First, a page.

And wisdoms like this: "Most of my students suffer bouts of throat clearing -- overwriting and hesitating at the beginning of a piece, instead of plunging in. The mistake derives from their not knowing what they mean to say."

I enjoyed the book. You may, too.

Which leads me to say: I may not always offer my own students such advice so gracefully or gently as Professor Rosenblatt, but I do offer it. Just as, I'm sure, you do to those who work with you in creating your publications.

Constructive Criticism

At the same time I returned that set of student papers, I received more, these being reviews of a local production of Shakespeare's glorious tragedy, Romeo and Juliet. The assignment, as part of a class in "Reporting the Arts," was to write the review on a two-and-a-half hour deadline. I had at that point not yet read the results carefully but merely glanced at what the students produced under pressure. I noticed the usual flaws. I noticed evidence of rush. I noticed some good ideas and good ideas well phrased.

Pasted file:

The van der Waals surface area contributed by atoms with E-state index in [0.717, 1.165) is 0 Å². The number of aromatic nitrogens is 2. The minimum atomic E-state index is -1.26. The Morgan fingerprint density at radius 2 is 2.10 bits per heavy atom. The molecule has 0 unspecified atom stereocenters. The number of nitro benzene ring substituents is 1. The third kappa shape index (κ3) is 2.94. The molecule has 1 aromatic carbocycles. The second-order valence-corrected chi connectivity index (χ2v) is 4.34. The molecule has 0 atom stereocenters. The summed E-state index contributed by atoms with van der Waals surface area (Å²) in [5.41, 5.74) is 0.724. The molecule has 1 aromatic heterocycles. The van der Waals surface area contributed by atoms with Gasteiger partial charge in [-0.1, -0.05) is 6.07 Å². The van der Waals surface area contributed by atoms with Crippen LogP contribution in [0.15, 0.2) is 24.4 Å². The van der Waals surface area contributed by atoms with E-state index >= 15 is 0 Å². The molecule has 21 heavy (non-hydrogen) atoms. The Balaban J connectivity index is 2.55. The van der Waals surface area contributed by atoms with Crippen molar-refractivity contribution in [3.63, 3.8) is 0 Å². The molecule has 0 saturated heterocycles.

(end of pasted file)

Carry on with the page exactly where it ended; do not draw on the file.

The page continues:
I also noticed some diatribes voiced against a production that, I admit, had a number of weaknesses but also a here-and-there strength. To give you just one example: "On Sunday night's closing performance of Shakespeare's Romeo & Juliet, the death of the star-crossed lovers could not have come sooner. Never before had I seen the Bard's most noted tragedy bawdier, more bombastic or miscast than the ... Company's rendition." And that was only the start of an expressed opinion which included words like hopeless, disagreeable, and obnoxious.

I told the students that I had skimmed their reviews and, as result, wanted to share with them a quote, that of a Liberian mask-carver expressing an emotion felt on observing his own handiwork: "It is not possible to see anything more wonderful in this world," noted the mask-carver. "His face is shining. He looks this way and that, and all the people wonder about this beautiful and terrible thing. To me, it is like what I see when I am dreaming. I say to myself, this is what my neme [spirit] has brought to mind. I have made this. How can a man make such a thing? It is a fearful thing that I can do. No other man can do it unless he has the right knowledge. No woman can do it. I feel that I have borne children."